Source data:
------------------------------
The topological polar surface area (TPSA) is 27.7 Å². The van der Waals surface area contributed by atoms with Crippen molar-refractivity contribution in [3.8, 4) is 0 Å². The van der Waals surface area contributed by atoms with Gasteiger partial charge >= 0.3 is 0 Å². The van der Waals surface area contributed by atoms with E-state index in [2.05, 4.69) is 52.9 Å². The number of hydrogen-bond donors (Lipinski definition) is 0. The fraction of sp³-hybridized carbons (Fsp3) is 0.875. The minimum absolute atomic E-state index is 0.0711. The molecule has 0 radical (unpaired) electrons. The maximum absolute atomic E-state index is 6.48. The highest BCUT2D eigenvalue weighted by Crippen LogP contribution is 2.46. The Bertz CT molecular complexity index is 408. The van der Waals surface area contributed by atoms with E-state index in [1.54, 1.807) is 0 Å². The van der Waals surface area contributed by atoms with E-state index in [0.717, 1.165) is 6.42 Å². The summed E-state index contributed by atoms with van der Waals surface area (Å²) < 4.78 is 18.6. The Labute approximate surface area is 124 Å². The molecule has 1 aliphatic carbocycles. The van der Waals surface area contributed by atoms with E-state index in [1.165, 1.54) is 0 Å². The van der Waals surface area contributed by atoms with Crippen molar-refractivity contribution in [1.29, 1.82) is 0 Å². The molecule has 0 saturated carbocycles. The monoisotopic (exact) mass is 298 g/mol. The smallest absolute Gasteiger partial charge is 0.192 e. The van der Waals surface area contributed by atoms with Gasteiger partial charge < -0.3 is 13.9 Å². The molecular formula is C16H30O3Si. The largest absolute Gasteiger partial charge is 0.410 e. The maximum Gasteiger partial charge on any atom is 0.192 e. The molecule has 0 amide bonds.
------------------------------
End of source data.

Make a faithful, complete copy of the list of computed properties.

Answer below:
The topological polar surface area (TPSA) is 27.7 Å². The van der Waals surface area contributed by atoms with Crippen molar-refractivity contribution in [3.8, 4) is 0 Å². The van der Waals surface area contributed by atoms with Gasteiger partial charge >= 0.3 is 0 Å². The van der Waals surface area contributed by atoms with E-state index in [2.05, 4.69) is 52.9 Å². The number of hydrogen-bond donors (Lipinski definition) is 0. The fraction of sp³-hybridized carbons (Fsp3) is 0.875. The minimum absolute atomic E-state index is 0.0711. The molecule has 0 radical (unpaired) electrons. The maximum absolute atomic E-state index is 6.48. The highest BCUT2D eigenvalue weighted by Crippen LogP contribution is 2.46. The Bertz CT molecular complexity index is 408. The van der Waals surface area contributed by atoms with E-state index in [1.54, 1.807) is 0 Å². The van der Waals surface area contributed by atoms with E-state index in [0.717, 1.165) is 6.42 Å². The summed E-state index contributed by atoms with van der Waals surface area (Å²) < 4.78 is 18.6. The Labute approximate surface area is 124 Å². The molecule has 1 aliphatic carbocycles. The van der Waals surface area contributed by atoms with E-state index in [1.165, 1.54) is 0 Å². The van der Waals surface area contributed by atoms with Crippen molar-refractivity contribution in [1.29, 1.82) is 0 Å². The molecule has 0 saturated carbocycles. The monoisotopic (exact) mass is 298 g/mol. The smallest absolute Gasteiger partial charge is 0.192 e. The van der Waals surface area contributed by atoms with Gasteiger partial charge < -0.3 is 13.9 Å². The molecular formula is C16H30O3Si. The largest absolute Gasteiger partial charge is 0.410 e. The maximum Gasteiger partial charge on any atom is 0.192 e. The molecule has 0 amide bonds.